Placebo mania

BMJ 1996; 313 doi: https://doi.org/10.1136/bmj.313.7048.3a (Published 06 July 1996) Cite this as: BMJ 1996;313:3
  1. Kenneth J Rothman
  1. Professor of public health Section of Public Medicine and Department of Epidemiology, Boston University School of Medicine, Boston, MA 02118, USA

    As medical knowledge accumulates, the number of placebo trials should fall

    When an effective treatment exists and then a new one comes along it is only common sense to ask whether the new treatment beats the old. As Bradford Hill suggested, who cares whether the new treatment is more or less effective than nothing?1Despite this common sense, the dogma persists that placebo control is part of the paradigm for evaluating new treatments. For example, Collier recently claimed that “placebo controlled trials offer the greatest scientific rigour for assessing the efficacy of a drug,”2 and Jones et al in this issue (p 36), write that “the gold standard in clinical research is the randomised placebo controlled double blind clinical trial.”3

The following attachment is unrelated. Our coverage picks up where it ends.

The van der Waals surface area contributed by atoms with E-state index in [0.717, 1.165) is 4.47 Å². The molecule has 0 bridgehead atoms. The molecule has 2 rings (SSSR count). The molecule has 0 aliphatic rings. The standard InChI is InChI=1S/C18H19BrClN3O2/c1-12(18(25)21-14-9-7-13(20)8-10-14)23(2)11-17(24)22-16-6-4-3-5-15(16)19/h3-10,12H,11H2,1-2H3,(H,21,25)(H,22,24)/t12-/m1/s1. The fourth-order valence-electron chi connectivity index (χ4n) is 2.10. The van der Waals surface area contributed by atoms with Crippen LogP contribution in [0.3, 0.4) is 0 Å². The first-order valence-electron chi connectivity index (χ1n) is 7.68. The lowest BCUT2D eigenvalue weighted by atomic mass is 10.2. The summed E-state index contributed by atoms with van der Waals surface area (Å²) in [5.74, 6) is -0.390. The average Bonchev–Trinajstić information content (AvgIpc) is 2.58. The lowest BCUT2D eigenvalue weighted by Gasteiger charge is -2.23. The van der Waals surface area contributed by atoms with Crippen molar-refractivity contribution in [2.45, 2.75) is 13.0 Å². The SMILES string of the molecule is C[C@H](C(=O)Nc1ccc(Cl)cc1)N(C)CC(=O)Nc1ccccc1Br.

Placebo control should no longer be part of the gold standard. In earlier times it made sense to urge investigators to compare new treatments with placebo, because typically the only alternative to the new treatment was no effective treatment at all. Introducing a placebo facilitated blind assessment and controlled for non-specific aspects of treatment–the “placebo” effect, itself a highly variable but often powerful phenomenon.4 But if blind assessment can be achieved in a …

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